This is a little short that’s been on my mind for a couple of months and I finally took a breath to write it. Let me know what you think!
The post office was crowded that Tuesday morning. Since Monday was a holiday, Todd knew to expect a line halfway out the door which was why he decided to bring his package in that morning as opposed to lunch time when the rush would be even greater.
All four of the kiosks were manned and each one looked to be a seasoned employee, so he was sure it wouldn’t be too long of a wait.
He stepped up to the long, angled counter where the line had already began to form and set his small package down before shoving his hands in his pockets to spend the next fifteen minutes or so in peaceful patience.
A few seconds later, the sliding doors opened up behind him. He heard the woman first as she briskly walked towards the space on the counter behind him. It was hard to ignore the clink of keys banging against her thigh with each step.
He glanced behind him to get a look at her. She was young, probably a couple of years shy his senior, with brown hair that looked a little tousled by the windy weather outside. She wore a modest t-shirt and jeans. The hem of each pant leg nearly covered his shoes and grazed the tile where she stood.
But what struck him most was how pretty she looked. Not quite beautiful, but he could certainly stare at her the entire time while he waited in line. Todd opened his mouth, ready to offer his spot to her when he noticed something else about the woman. She was nervous.
Her package was nearly three times the size of his and she set it down on the counter with a heavy thud. With brows pinched together, she marched towards a stand in the corner were free tape dispensers were offered to customers. She snagged one up and fumbled with separating two adhesive labels from a stack.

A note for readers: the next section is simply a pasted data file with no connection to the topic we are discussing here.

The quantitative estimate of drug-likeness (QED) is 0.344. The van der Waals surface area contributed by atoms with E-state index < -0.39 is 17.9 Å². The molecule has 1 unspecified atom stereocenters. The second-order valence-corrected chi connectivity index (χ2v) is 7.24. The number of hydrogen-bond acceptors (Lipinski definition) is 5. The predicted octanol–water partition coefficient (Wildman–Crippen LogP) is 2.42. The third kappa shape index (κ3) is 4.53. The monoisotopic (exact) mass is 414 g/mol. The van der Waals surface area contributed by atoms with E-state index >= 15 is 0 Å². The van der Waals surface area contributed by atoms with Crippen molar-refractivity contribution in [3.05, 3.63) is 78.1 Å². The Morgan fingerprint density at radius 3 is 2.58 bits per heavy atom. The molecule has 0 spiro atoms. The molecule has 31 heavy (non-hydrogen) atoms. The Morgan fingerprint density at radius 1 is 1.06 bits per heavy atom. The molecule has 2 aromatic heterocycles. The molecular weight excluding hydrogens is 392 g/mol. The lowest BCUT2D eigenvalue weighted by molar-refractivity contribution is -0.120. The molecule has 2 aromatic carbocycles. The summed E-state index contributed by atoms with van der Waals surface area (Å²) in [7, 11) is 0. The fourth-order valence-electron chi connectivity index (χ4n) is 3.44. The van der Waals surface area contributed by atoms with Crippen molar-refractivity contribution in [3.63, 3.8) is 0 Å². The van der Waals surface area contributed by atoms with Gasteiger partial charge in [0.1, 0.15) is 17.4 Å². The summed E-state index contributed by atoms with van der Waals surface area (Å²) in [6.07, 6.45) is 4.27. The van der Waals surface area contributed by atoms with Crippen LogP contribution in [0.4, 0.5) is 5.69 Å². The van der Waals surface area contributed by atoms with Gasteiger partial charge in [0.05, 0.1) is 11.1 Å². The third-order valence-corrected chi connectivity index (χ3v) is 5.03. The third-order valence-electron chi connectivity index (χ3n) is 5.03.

As she made her way back to her spot, Todd regarded the way her brows were pinched together and mouth set in a thin line as if she were concentrating on each step.
The line moved forward and he slid his package down, giving her more room. He glanced over his shoulder, watching her progress as she applied strip after strip of tape along the top to close the box and the outer edges. By the time she was finished, Todd was sure the package would be sealed enough to be tossed in the ocean without the contents ever getting wet.
The line moved again and more customers filed inside, sandwiching the anxious woman between him and a growing crowd of strangers. Her actions told him that she was perfectly aware of the lengthening line. Her hands were shaking as she applied the blank address label on top of the layers of tape. She still managed to make it slightly crooked, but Todd knew the post office attendants wouldn’t care.
He took another step forward and she followed with a laden sigh. Todd turned and leaned his body over the countertop as if he needed to stretch out his back. With his package fit snug between his elbows, he continued to watch the show going on next to him.
Then, she pulled out a black pen and bright pink sticky note from her pocket. The woman hastily copied the recipient’s address and transcribed her own. But she didn’t stop there. For the next two shifts down, she rewrote over each letter until the two sets of addresses were bold and ragged from her efforts to make it readable to the postman.